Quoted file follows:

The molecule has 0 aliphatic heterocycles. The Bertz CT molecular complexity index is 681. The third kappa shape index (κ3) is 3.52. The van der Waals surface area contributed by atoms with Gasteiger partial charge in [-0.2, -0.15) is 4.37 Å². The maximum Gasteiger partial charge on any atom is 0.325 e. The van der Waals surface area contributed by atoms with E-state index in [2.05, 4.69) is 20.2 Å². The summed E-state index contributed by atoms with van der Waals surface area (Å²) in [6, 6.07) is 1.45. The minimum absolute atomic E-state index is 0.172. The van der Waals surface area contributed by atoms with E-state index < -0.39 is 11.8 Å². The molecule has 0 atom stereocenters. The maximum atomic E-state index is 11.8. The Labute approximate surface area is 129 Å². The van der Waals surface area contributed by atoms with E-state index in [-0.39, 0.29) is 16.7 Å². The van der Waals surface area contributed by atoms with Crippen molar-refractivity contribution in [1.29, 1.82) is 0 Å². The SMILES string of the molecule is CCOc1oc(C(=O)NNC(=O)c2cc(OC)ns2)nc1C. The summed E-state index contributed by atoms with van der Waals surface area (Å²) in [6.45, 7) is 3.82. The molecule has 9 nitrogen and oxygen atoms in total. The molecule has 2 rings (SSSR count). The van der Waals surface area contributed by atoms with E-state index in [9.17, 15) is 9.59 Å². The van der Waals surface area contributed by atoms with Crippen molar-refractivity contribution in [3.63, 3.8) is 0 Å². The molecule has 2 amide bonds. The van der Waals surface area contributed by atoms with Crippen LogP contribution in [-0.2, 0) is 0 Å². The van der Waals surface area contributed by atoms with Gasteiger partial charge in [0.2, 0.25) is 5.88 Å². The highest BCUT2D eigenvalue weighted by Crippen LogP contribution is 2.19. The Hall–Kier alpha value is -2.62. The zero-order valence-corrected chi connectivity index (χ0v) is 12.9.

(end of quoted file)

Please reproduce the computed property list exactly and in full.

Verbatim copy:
The molecule has 0 aliphatic heterocycles. The Bertz CT molecular complexity index is 681. The third kappa shape index (κ3) is 3.52. The van der Waals surface area contributed by atoms with Gasteiger partial charge in [-0.2, -0.15) is 4.37 Å². The maximum Gasteiger partial charge on any atom is 0.325 e. The van der Waals surface area contributed by atoms with E-state index in [2.05, 4.69) is 20.2 Å². The summed E-state index contributed by atoms with van der Waals surface area (Å²) in [6, 6.07) is 1.45. The minimum absolute atomic E-state index is 0.172. The van der Waals surface area contributed by atoms with E-state index < -0.39 is 11.8 Å². The molecule has 0 atom stereocenters. The maximum atomic E-state index is 11.8. The Labute approximate surface area is 129 Å². The van der Waals surface area contributed by atoms with E-state index in [-0.39, 0.29) is 16.7 Å². The van der Waals surface area contributed by atoms with Crippen molar-refractivity contribution in [1.29, 1.82) is 0 Å². The SMILES string of the molecule is CCOc1oc(C(=O)NNC(=O)c2cc(OC)ns2)nc1C. The summed E-state index contributed by atoms with van der Waals surface area (Å²) in [6.45, 7) is 3.82. The molecule has 9 nitrogen and oxygen atoms in total. The molecule has 2 rings (SSSR count). The van der Waals surface area contributed by atoms with E-state index in [9.17, 15) is 9.59 Å². The van der Waals surface area contributed by atoms with Crippen molar-refractivity contribution in [3.63, 3.8) is 0 Å². The molecule has 2 amide bonds. The van der Waals surface area contributed by atoms with Crippen LogP contribution in [-0.2, 0) is 0 Å². The van der Waals surface area contributed by atoms with Gasteiger partial charge in [0.2, 0.25) is 5.88 Å². The highest BCUT2D eigenvalue weighted by Crippen LogP contribution is 2.19. The Hall–Kier alpha value is -2.62. The zero-order valence-corrected chi connectivity index (χ0v) is 12.9.